The morning of the fourth day of our North Lake South Lake loop hike was spectacular. The night had been calm and relatively comfortable, despite being at 11’500 feet. I looked out of the tent and the water of Wanda Lake was mirror flat with the morning sun just breaking on the mountain tips and the moon hanging in the sky.
I spent some time taking in the breathtaking scenery, realizing this might be a once-in-a-lifetime view. And as the sun started to warm the waters, ripples appeared and the mirror-like stillness was broken. One of my regrets from this trip is that neither Keenan nor I were apt to taking any night shots – this would have been the perfect location to see the Milky Way.
The climb to Muir Pass was neither long nor steep, rising about 500 feet from the south end of Wanda Lake. However, climbing to almost 12’000 feet is strenuous. I was glad we were doing this in the coolness of the early morning. Wanda Lake dropped behind us, but Muir Hut was hidden. We passed McDermand Lake as we made our way to the pass.
One of the reasons I had picked this hike, was to see Muir Hut. For me, this is one of the most iconic images of the Sierra and representative of the naturalist John Muir who was instrumental in the creation of the National Park system.
As we neared the summit, the round stone roof, started coming into view. Signaling that we were just yards from the summit. And then finally we were there, standing at 11’955 feet – the highest point I had been to date.
We stayed for a short while at Muir Pass and then started our descent down the southern side. The descent from Muir Pass to the low point in LeConte canyon is 3000 feet. It was a long downward trek, roughly divided into three different sections. In the first section, we were still in the alpine area. Alpine lakes, few trees, and a path that, although well maintained, was hard on the feet. Rock steps, mixed with rock infill kept us on our toes. Descending can be as hard as the uphill and this was tough on the ankles and calves.
This side of Muir Pass was starkly different – rugged and hard. However, even here is the start of life. From Helen Lake, there was the continuous flow of water, the very beginning of the Middle Fork of the Kings River. Starting small, a trickle through the rocks, but ever getting larger as we dropped. The creek getting louder, small waterfalls coalescing into larger waterfalls. It’s impressive to think that Muir Pass is the divide between two watersheds with water on one side flowing down and eventually into the Kings River and the other side into the San Joaquin River.
We continued down. Slowly the landscape changed as we descended lower. There was an increase in pines and occasionally their aroma would cross the trail. Descending into LeConte Canyon it was more the smells that changed, going from the clear, fresh pass air, back down into the forested canyon with its familiar pine scent. The flora returned and eventually, the trail became soft underfoot and we could cover mileage at a quicker rate.
We met several groups of hikers heading up to Muir Pass, just as it’s a long way down from Muir Pass to the valley floor, it’s a long way up too. A 3000-foot climb is challenging, so we smiled with encouragement, careful not to say they didn’t have too far to go when in reality they did.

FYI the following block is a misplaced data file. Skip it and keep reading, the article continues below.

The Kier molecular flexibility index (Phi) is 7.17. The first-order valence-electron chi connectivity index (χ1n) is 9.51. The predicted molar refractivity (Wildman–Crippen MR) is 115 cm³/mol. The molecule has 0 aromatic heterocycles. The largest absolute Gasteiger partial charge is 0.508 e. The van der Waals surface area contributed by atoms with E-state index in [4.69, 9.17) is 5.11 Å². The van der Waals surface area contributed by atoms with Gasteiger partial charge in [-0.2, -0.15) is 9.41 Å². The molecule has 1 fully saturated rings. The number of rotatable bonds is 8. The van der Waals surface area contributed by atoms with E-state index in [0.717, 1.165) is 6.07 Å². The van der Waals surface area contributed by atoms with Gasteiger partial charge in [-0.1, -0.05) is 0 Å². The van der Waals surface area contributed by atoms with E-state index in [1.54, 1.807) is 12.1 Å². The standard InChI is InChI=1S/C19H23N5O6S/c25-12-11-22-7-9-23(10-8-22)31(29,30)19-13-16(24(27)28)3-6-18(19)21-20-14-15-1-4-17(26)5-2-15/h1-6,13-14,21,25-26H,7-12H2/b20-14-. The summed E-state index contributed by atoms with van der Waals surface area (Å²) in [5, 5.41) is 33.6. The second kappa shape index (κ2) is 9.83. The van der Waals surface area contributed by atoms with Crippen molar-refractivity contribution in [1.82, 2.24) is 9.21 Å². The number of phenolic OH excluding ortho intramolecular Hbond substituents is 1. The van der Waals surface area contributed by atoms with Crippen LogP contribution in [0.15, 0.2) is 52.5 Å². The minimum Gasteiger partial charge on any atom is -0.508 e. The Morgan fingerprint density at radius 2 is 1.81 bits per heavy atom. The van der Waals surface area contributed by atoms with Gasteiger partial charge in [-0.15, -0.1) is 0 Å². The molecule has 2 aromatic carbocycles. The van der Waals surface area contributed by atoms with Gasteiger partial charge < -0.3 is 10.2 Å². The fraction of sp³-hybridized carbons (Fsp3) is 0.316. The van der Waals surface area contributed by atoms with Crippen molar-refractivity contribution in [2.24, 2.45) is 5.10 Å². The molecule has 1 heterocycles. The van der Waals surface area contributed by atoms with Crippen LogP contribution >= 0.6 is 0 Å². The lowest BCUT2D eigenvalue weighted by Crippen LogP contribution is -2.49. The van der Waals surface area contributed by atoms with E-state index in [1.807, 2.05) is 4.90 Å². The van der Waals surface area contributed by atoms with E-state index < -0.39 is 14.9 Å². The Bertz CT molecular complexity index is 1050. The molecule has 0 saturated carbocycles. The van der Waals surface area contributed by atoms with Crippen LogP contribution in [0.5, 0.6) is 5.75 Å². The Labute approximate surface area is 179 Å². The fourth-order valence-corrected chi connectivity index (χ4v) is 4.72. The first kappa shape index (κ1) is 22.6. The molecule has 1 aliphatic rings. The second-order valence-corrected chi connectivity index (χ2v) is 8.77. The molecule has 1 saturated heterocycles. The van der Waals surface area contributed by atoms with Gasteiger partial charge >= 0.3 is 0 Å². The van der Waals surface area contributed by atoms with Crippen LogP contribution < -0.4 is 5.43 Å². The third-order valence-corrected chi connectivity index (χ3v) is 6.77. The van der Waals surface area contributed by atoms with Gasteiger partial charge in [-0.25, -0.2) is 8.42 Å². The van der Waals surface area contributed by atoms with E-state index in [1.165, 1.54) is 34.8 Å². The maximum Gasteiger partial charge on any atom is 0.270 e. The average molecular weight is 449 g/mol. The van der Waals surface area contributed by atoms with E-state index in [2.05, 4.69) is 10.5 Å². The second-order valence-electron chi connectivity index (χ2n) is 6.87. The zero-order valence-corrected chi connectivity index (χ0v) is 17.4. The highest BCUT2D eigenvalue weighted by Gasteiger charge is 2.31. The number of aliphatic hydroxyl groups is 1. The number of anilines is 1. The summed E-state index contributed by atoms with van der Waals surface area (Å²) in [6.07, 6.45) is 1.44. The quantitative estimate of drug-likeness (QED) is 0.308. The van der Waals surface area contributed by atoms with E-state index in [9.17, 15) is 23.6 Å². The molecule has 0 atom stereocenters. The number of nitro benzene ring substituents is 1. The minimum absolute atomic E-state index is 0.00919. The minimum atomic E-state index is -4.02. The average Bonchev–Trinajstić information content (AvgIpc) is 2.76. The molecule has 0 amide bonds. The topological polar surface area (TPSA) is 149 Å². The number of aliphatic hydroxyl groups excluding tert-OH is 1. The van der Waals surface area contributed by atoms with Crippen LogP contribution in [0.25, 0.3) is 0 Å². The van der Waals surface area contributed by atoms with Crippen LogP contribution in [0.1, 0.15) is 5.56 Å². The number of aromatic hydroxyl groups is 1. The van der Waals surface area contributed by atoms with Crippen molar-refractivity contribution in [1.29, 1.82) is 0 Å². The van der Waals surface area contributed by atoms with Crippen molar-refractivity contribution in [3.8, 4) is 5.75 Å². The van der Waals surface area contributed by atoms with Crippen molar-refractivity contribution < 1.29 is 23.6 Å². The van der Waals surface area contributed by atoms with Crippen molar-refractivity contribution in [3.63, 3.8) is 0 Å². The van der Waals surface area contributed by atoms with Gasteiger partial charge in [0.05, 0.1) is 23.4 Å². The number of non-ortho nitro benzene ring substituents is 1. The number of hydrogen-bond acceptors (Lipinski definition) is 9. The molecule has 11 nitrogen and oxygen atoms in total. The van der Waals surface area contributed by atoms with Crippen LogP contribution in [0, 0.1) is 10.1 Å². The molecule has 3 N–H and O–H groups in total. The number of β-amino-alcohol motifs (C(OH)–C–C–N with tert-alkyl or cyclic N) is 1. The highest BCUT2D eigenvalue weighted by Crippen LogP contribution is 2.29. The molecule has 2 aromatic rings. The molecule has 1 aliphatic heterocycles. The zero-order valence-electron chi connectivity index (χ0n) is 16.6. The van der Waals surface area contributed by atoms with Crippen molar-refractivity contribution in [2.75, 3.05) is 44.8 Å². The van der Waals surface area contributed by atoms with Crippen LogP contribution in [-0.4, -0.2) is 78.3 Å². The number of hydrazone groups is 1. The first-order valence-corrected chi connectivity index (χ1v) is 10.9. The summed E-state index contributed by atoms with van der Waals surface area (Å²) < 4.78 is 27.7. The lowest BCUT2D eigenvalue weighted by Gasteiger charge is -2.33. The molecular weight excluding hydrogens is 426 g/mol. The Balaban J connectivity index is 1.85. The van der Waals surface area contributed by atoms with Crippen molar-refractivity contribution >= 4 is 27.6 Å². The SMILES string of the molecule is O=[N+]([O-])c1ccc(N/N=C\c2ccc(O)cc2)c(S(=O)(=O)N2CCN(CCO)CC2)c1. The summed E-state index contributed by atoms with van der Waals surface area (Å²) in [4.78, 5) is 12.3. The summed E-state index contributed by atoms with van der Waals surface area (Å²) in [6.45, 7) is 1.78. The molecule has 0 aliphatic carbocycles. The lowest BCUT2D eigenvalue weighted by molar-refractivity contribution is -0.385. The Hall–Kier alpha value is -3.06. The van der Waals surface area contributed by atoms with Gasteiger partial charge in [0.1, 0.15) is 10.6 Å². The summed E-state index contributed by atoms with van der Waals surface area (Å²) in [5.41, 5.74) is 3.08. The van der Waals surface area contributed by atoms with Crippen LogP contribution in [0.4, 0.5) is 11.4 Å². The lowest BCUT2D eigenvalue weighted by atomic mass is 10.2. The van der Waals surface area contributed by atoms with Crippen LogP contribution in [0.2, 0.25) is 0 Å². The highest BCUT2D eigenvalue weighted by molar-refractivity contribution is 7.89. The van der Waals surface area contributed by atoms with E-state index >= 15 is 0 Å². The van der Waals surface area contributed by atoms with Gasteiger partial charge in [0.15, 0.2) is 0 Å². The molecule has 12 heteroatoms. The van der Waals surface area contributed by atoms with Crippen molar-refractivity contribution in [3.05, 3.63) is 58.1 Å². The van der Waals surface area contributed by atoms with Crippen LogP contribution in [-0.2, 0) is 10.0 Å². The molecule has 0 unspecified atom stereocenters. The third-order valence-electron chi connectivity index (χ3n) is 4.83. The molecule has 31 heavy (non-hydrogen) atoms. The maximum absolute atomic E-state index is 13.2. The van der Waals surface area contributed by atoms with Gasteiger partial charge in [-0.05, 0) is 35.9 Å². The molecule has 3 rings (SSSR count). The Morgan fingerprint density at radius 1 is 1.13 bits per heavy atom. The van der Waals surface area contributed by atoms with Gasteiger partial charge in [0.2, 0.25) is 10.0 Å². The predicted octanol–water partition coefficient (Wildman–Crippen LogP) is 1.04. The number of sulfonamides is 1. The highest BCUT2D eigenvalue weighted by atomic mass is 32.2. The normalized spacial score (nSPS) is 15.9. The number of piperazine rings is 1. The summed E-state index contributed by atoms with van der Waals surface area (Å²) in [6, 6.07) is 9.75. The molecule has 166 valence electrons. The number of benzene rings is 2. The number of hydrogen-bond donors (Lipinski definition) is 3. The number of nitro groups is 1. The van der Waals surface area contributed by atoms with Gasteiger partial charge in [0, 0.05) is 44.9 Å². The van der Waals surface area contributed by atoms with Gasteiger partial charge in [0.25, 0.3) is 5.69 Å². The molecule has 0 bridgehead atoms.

Eventually, we reached the canyon floor. Plenty of large camping sites, indeed it was good that we camped on the north side of Muir Pass as there were very few good campsites on the south side for the first couple of miles.
At the junction with the Bishop Pass Trail, our time on the JMT was over. The LeConte Ranger station was here but again closed for everything except emergencies. We broke for a long lunch, preparing ourselves for the ascent to Dusy Basin. A hard 2000 ascent over 2.5. We met several hikers coming down the Bishop Pass trail and they were honest that the slog up to Dusy Basin would be a grind. They were not wrong.
The trail Bishop Pass trail immediately went into a series of steep switchbacks following the river almost vertically up. The river descending from Dusy Basin careened over the bare rock, looking like a circus heater skelter.
The 2000 feet to Dusy Basin were hard and this had been a long day at almost 13.5 miles. Dusy Basic itself was a mystical place, a maze of different places to explore with many options for campsites. Some on hard rock and some under trees. We tried one on rock and decided it was not the best so we moved, further off the trail but to a better location. Under the pines and close to a little stream for water. It’s always worth going the extra yard for a good campsite.
Unfortunately, the mosquitoes were the worst here that we had experienced and sent us to our tents quickly after the sun had set. We had now jumped a day ahead versus my original plan. I had suspected this might happen as in my original plan we had two campsites which were just a few miles apart and we had now just leapfrogged over one of them and unfortunately, this would also mean that tomorrow would be our last day of our North Lake South Lake loop hike.